“Pitch Perfect 3” leaves more to be desired


The Bellas gather around for a long awaited reunion. (Photo courtesy Universal Pictures)

  On December 22, “Pitch Perfect 3: Last Call Pitches” was released in theaters, where it competed against “Star Wars: The Last Jedi,” and “Jumanji,” during Christmas weekend. It pulled in just under 20 million opening weekend, which was considerably lower than the 70 million that “Pitch Perfect 2” made, but still made more money than the first movie made, and did especially poorly compared to the box office revenue of its competitor films.

  The film had fairly high expectations from fans, considering the past success of the series with its comedy, romance, drama, and musical numbers. Disappointingly, it is not just the box office bringing in poor results, but critics also gave the film a low score of 31% on Rotten Tomatoes. Critics did not seem to feel that the audience’s expectations were met in the latest addition to the franchise, and instead of delivering in its usual empowering and touching scenes, it seemed to lack both of those. Instead, the film was filled with bad jokes and cheesy scenes that overall felt very out of place.

  There were odd twists with the movie that simply did not seem to fit into the franchise’s usual storylines. The film had yet another music competition: a chance to get back together again to sing, which although a little repetitive, had not failed them before. That was until they added in kidnappings, explosions, and an overall ridiculous section of the film that, to many fans and critics, fell worlds away from what had been both wanted and expected in the movie.

  Although the film had some disappointments and weak storylines, there were also certain parts that still made it a fun film to watch. The same funny and entertaining girls from earlier shine through yet again in this film.

  In the third, and what looks to be the final film, we see the Bellas–an all-female a capella group–start to drift apart when they go their own ways after college. During a get-together with the girls, they start to realize how much they really missed singing together, especially after winning the World Championship in the last movie. Music wise, no one but Becca played by Anna Kendrick, one of the main characters who is working as a music producer, has done much.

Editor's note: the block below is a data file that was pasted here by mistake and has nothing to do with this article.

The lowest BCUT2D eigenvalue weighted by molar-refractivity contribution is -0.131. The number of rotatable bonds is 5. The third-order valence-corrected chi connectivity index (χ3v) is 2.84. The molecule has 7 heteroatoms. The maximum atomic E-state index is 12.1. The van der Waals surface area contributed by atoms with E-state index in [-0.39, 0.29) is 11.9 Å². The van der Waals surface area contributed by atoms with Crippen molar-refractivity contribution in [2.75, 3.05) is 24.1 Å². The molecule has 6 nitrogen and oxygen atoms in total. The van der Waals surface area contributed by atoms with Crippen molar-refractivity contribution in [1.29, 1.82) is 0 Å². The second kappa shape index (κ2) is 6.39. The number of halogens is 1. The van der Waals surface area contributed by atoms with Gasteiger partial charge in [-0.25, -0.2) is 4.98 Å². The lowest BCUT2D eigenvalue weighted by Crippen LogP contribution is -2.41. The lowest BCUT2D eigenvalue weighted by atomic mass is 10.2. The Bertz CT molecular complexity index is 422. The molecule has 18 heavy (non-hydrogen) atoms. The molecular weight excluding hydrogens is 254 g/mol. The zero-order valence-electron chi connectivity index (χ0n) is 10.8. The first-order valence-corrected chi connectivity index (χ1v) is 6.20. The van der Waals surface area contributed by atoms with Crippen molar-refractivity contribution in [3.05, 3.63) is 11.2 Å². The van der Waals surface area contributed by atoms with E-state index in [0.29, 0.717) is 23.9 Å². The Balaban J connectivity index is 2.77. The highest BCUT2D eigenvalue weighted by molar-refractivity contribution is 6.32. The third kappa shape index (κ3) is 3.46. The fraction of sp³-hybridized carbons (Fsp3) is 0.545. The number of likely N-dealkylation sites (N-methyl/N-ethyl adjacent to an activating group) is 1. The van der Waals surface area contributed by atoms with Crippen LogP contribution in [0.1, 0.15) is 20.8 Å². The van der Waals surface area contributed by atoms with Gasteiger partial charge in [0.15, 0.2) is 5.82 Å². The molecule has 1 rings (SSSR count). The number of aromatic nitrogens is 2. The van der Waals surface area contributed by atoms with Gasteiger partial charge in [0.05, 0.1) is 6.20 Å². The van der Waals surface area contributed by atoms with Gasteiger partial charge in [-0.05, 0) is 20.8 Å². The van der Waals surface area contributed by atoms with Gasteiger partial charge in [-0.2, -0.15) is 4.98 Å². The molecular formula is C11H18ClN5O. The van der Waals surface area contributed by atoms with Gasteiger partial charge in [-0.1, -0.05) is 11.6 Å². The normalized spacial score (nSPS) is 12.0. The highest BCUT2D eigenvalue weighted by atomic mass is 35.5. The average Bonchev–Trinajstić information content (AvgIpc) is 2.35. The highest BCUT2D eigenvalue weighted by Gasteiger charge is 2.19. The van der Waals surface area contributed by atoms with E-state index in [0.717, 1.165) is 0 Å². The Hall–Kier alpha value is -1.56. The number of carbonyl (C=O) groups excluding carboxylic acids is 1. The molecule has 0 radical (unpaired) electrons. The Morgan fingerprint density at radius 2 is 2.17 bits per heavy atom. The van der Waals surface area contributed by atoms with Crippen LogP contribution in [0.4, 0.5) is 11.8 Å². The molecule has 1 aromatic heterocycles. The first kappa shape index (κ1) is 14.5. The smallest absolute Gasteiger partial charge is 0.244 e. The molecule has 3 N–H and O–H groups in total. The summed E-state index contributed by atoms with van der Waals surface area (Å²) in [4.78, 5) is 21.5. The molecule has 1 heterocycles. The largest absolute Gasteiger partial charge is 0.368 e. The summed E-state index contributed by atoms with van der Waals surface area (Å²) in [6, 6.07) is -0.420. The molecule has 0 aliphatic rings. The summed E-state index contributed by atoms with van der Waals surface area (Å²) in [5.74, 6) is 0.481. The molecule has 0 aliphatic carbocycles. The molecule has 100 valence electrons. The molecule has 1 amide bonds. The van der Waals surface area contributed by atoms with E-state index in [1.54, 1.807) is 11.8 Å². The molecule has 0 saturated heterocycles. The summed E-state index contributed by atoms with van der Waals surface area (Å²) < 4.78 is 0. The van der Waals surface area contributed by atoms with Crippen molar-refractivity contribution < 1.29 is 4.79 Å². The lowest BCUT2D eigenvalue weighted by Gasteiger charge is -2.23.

As it turns out, none of the other girls are doing too well with their jobs, so of course, when an opportunity arises for the girls to get back together again as the Bellas one last time for a European Tour for the Army, they snatch it up and get ready to get everyone set up for one last hurrah. Through this, they face their usual struggles among the Bellas, their new rivals, such as Evermoist, and leads to big decisions that tend to pop up in the thick of things, just to make everything a little bit more difficult.

  On top of everything else going on, they threw a new role into the chaos that had already commenced in the movie. Viewers get to meet Fat Amy’s father, played by John Lithgow, who as it turns out, has not been a part of his daughter’s life since she ran away from him when she was 18. Now that he is suddenly back, they have touching moments, and of course, continuous issues between the pair through the movie, all while she’s trying to focus on her competition. He also has a bit more of a role in the film than just a father figure, which adds to another complex and generally all over the place part of the story.

  While, overall, the music and characters were entertaining, most critics and fans found the movie to have strayed a little too far from the last two movies’ usual kind of plot and characteristics.